Calcutta HC Issues Directives For Equipping Police To Tackle Cyber Crimes [Read Order]

Calcutta HC Issues Directives For Equipping Police To Tackle Cyber Crimes [Read Order]

In present times, cyber crimes are on the rise…There is gross lack of awareness as well as preparedness in the police force to deal with such crimes.

The Calcutta High Court has issued certain directives to ensure that the investigation of crimes involving electronic evidence is conducted in a fair, impartial and effective manner.

The bench comprising Justice Joymalya Bagchi and Justice Manojit Mandal was considering the bail application filed by a man who allegedly posted objectionable pictures of his wife on a social network platform and had widely circulated such materials.

Earlier, the bench had sought explanation from the Superintendent of Police as to why offences under Sections 66E & 67A of the Information Technology Act were not added to the FIR and the investigation was conducted by an Assistant Sub-Inspector of Police in violation of the provisions of Section 78 of the Information Technology Act.The SP appeared before the Court on Monday and submitted that Inspector-in-charge of the concerned police station has been directed to rectify her mistake in omitting to add offences under the Information Technology Act to the FIR and entrust investigation to an officer not below the rank of Inspector.

While granting bail to the accused, the bench noted that there is a crying need to train and familiarise members of the police force in the matter of collection, reception, storage, analysis and production of electronic evidence. The court added:

"It is also relevant to note that electronic evidence by its very nature is susceptible to tampering and/or alteration and requires sensitive handling. A breach in the chain of custody or improper preservation of such evidence render it vitiated and such evidence cannot be relied in judicial proceedings. Necessary certification under Section 65D of the Information Technology Act is also a pre-requisite for admissibility of such evidence. Even if such certification is present, reliability of electronic evidence depends on proper collection, preservation and production in court. Any lacuna in that regard would render such evidence vulnerable with regard to its probative value. These factors have come to our notice not only in the present case but also in a number of cases argued before us in recent times."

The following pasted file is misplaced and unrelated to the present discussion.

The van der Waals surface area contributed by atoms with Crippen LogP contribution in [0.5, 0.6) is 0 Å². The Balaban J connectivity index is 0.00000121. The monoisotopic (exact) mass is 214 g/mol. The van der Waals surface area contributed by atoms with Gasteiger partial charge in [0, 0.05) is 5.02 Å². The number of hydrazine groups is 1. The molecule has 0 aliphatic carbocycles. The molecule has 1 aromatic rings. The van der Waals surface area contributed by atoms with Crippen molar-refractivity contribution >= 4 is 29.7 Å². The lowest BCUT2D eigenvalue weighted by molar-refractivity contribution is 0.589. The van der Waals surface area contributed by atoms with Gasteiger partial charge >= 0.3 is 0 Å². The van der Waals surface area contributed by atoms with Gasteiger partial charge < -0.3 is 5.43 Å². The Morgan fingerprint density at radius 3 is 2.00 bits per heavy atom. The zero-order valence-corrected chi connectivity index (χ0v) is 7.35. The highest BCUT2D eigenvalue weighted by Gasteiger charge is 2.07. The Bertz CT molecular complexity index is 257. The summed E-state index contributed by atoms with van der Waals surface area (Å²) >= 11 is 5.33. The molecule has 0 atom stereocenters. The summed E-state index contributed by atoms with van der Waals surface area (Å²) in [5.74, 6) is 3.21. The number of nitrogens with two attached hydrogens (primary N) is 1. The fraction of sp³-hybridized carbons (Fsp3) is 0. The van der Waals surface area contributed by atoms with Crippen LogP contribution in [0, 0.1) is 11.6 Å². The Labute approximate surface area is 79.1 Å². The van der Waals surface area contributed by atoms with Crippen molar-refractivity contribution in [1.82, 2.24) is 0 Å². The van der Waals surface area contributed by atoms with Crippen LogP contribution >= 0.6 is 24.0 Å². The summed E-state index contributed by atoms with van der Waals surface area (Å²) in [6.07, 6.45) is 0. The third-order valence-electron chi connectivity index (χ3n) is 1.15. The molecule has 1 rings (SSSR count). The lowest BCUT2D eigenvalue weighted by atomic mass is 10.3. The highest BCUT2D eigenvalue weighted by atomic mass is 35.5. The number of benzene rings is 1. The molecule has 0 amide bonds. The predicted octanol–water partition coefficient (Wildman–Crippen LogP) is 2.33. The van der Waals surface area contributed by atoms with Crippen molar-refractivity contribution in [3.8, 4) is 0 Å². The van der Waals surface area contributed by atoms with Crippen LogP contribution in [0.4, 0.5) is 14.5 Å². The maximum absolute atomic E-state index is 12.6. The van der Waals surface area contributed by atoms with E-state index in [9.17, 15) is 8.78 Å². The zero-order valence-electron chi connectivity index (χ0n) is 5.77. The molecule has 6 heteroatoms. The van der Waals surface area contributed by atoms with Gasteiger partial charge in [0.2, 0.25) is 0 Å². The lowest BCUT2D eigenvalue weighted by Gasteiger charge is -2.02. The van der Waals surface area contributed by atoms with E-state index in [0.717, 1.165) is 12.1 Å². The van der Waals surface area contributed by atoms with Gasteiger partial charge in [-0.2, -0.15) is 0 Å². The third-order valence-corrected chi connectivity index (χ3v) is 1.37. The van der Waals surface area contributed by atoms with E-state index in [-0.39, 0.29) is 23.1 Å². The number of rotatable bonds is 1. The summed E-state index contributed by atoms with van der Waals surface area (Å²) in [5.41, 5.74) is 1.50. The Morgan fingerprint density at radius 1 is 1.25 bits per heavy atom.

The bench the issued the following directives to 'ensure that the investigation of crimes involving electronic evidence is conducted in a fair, impartial and effective manner and such evidence are collected, preserved and produced in Court in an efficient manner and the pursuit of truth and prosecution of offenders are not affected due to the lack of expertise and knowledge of the police force in that regard':

  • Director General of Police, West Bengal shall ensure proper training of members of police force in reception, preservation and analysis of electronic evidence in the police training schools on a regular basis. At least one officer in the rank of Inspector from each police station shall attend such training course and shall be certified by the police training college as an officer who is specialised in the matter of dealing in electronic evidence;
  • Investigation of crimes involving offences under Information Technology Act and offences where electronic evidence plays a pre-dominant part shall be conducted by the officer/officers who has/have received specialised training in reception, preservation, analysis and protection of electronic evidence, as aforesaid, in consultation with specialised agencies;
  • Every district shall have a special cyber cell comprising of officers who have specialised knowledge in the matter of dealing with electronic evidence and such special cells shall render necessary assistance to the local police stations whenever such assistance is sought for in the matter of investigation of cyber offences and/or offences involving electronic evidence;
  • Director General of Police, West Bengal in consultation with experts shall submit a standard operating procedure with regard to the preservation, collection, analysis and producing of electronic evidence in criminal cases before this court on the next date of hearing. He shall also submit report with regard to steps taken with regard to implementation of directions nos. (a), (b) & (c) of this order.
  • Forensic analysis of electronic evidence and/or devices are of utmost importance in order to ensure the authenticity and reliability of such evidence. Apprehension with regard to the authenticity of electronic evidence creates a hurdle in relying on such evidence when produced before law courts. It is therefore, necessary that specialised forensic units be set up in the State so as to facilitate examination and/or analysis of electronic evidence.

The bench has posted the matter on 11th March for further consideration.

Read Order